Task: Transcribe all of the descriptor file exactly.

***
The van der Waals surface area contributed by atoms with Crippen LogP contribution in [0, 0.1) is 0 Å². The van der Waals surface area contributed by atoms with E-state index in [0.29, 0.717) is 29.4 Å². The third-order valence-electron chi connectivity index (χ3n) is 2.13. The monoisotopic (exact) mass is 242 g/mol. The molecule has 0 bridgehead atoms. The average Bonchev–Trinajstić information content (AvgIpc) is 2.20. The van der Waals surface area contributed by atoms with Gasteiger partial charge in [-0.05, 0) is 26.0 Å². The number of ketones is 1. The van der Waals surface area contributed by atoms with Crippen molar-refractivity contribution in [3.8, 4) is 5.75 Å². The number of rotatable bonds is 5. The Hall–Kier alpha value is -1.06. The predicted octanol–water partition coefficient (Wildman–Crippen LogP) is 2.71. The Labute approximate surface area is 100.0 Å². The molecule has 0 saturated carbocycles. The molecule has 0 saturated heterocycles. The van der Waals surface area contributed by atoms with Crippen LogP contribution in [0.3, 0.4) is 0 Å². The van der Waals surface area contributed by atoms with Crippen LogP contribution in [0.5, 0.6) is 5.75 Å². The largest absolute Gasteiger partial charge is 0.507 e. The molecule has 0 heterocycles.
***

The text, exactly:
The van der Waals surface area contributed by atoms with Crippen LogP contribution in [0, 0.1) is 0 Å². The van der Waals surface area contributed by atoms with E-state index in [0.29, 0.717) is 29.4 Å². The third-order valence-electron chi connectivity index (χ3n) is 2.13. The monoisotopic (exact) mass is 242 g/mol. The molecule has 0 bridgehead atoms. The average Bonchev–Trinajstić information content (AvgIpc) is 2.20. The van der Waals surface area contributed by atoms with Gasteiger partial charge in [-0.05, 0) is 26.0 Å². The number of ketones is 1. The van der Waals surface area contributed by atoms with Crippen molar-refractivity contribution in [3.8, 4) is 5.75 Å². The number of rotatable bonds is 5. The Hall–Kier alpha value is -1.06. The predicted octanol–water partition coefficient (Wildman–Crippen LogP) is 2.71. The Labute approximate surface area is 100.0 Å². The molecule has 0 saturated carbocycles. The molecule has 0 saturated heterocycles. The van der Waals surface area contributed by atoms with Crippen LogP contribution in [0.3, 0.4) is 0 Å². The van der Waals surface area contributed by atoms with Crippen LogP contribution in [0.5, 0.6) is 5.75 Å². The largest absolute Gasteiger partial charge is 0.507 e. The molecule has 0 heterocycles.